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Dutch Oven Bread from Cook’s Illustrated

October 5, 2010
I’m not sure how to put this, but this recipe is the most exciting thing I’ve baked in a while.  Generally I would not call myself a baker, and so I couldn’t believe how well this bread turned out.  The hardest part about making it is waiting 2 hours for it to cool.  Below I’ve included the basic recipe, along with a few variations I’ve tried.

Basic ingredients + time = awesome bread

The recipe for Almost No-Knead Bread was developed by Cook’s Illustrated, who in turn was inspired by the NY Times’ No-Knead Bread.  Much has been said about these recipes already, so really I am just joining the masses in raving about it.  But seriously, I can’t stop raving.  I have plans to bake a loaf every Sunday throughout the cold season, until I can’t bear to put the oven on anymore.

Version 2: Olives & Rosemary

Basic Recipe:

  • 2 cups (10 ounces) all purpose or bread flour
  • 1 cup (5 ounces) whole wheat flour (you can just use another cup of white flour if you prefer)
  • 1/4 tsp. instant or rapid-rise yeast
  • 1 1/2 tsp. salt
  • 2 Tbs. honey (you can omit this if using all white flour)
  • 3/4 cup plus 2 Tbs. (7 ounces) water at room temp
  • 1/4 cup plus 2 Tbs. (3 ounces) mild flavored lager
  • 1 Tbs. white vinegar
  • Optional: additional salt and olive oil for crust

1. Combine dry ingredients and whisk to mix.  Add wet ingredients and mix.  Cover with plastic wrap and let sit for 8-18 hours (I find overnight works well).

2. Take the dough out of the bowl, and knead on a floured surface for 10-15 times.  Place parchment paper in a skillet, and lay the rounded ball of dough onto the parchment.  Cover loosely with plastic wrap and allow to sit until doubled, approximately 2 hours.

Dough placed in a hot dutch oven...

3. Place an enameled dutch oven into the oven and heat at 500 degrees for 30 minutes.  Note: If your dutch oven has a plastic handle on the lid (most come this way),  you will have to remove it before placing in the oven.  There is a screw on the bottom of the lid that allows you to take it off.  Metal handle replacements are available for separate purchase (I plan on getting some now that I am hooked on making this bread).

Back into the oven (note that the plastic handles on the pots are removed...)

4. After 30 minutes of pre-heating, turn the oven down to 425 degrees, and take the dutch oven out.  Use the parchment paper to lift the dough up and into the dutch oven (keeping the parchment).  Optional: Place an ice cube in the pan on the side under the parchment.  Place the lid back on and return to the oven.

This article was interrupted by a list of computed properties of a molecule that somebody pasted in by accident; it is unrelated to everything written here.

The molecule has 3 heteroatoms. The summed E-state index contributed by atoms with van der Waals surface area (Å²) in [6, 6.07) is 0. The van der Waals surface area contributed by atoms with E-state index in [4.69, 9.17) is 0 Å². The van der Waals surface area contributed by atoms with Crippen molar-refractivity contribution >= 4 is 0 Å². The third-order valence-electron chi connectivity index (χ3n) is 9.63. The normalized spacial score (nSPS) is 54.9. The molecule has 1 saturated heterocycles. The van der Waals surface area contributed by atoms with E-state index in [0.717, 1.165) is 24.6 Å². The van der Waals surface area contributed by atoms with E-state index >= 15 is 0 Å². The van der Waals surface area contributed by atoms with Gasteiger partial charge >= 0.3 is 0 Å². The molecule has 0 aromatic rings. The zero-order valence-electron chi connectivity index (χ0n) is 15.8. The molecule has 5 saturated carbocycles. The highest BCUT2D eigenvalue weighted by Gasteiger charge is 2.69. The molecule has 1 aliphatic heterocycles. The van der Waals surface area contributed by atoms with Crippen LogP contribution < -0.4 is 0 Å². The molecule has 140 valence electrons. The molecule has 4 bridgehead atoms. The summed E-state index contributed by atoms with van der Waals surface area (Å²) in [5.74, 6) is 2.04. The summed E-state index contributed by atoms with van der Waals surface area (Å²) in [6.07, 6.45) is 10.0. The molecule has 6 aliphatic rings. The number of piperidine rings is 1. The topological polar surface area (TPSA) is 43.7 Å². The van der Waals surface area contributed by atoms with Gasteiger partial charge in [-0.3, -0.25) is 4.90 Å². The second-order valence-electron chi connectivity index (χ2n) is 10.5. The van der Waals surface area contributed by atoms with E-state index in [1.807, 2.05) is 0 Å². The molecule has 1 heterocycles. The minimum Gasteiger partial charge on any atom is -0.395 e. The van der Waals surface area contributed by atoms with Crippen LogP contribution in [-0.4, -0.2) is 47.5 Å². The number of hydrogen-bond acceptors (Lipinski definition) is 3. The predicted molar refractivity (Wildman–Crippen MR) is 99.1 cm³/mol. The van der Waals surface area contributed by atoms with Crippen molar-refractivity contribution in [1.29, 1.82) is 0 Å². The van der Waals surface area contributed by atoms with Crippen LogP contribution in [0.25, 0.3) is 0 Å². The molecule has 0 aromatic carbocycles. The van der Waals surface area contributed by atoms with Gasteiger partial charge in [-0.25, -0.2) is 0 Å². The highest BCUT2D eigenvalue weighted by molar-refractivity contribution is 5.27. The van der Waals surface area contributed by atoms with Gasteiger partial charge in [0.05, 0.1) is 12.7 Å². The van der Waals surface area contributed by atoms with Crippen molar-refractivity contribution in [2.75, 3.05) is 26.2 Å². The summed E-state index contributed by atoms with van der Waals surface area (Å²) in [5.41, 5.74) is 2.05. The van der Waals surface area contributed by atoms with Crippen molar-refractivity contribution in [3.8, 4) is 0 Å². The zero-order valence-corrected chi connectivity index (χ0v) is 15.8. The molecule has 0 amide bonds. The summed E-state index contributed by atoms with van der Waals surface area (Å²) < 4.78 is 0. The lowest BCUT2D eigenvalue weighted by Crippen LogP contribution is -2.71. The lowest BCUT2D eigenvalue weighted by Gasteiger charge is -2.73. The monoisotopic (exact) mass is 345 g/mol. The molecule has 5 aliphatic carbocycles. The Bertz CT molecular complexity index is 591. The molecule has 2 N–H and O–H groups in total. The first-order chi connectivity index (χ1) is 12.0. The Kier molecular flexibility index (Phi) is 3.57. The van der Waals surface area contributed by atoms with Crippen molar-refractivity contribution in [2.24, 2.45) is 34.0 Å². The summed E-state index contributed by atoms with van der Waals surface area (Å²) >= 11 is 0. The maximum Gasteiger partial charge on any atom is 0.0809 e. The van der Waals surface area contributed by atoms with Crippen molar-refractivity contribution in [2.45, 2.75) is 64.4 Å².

Phase 1: Cook for 30 minutes covered

5. Cook for 30 minutes, then remove the cover.  Continue to cook uncovered for 15-20 minutes, or until the bread reaches an internal temperature of 220 degrees.  Remove from the dutch oven and allow to cook on a drying rack for 2 hours (if you can wait that long…)

Phase 2: Cook 20 minutes uncovered, then check for 220 degrees


  • Additional Oil and Salt: I like salt…a lot.  I found that this recipe could handle more salt if desired.  When removing the lid (step 4), drizzle 1 to 2 tbsp. olive oil and 1/2 tsp salt over the top of the bread.
  • Sweet and Savory: Substitute apple cider for the lager, apple cider vinegar for the white vinegar and molasses for the honey.  A great option to serve with cheeses and fruit.

Original Recipe Glamor shot

  • Olive-Rosemary: Add 4 oz. (2 cups) of pecorino romano cheese to the dry ingredients.  When adding the remaining ingredients, include 1/2 cup chopped olives (more if you really like olives) and 2 tbsp. chopped rosemary.

Olive-Rosemary Glamor shot

  • Cheddar-Chilpotle: Add 1 tbsp. minced chilpotle peppers in with the wet ingredients.  Once kneading is complete (step 2), flatten out the dough and place 1 cup shredded cheddar cheese (I used maple-smoked cheddar from Murray’s Cheese), and fold the dough over the cheese.  Place in parchment fold-side down.  When placing the bread in the hot dutch oven, sprinkle and additional 1/3 cup cheese over the top.

Flatten out dough and place cheese on top

Fold the sides of the bread over the cheese and place on the parchment paper fold-side down

Sprinkle cheese on top of the bread before baking. Then bask in its beautiful spicy-cheesiness!

The cheese melts into the bread as it bakes, as you can see from the cross-section. Josh says that this bread tastes as close to bacon as bread possibly could.

Stay tuned for other recipe variations, as I will certainly be making this a lot!

The recipe for Almost No-Knead Bread was developed by Cook’s Illustrated, who in turn was inspired by the NY Times’ No-Knead Bread.
One Comment leave one →
  1. Young Wifey permalink
    October 5, 2010 9:34 pm

    MMM, the bread looks delicious!

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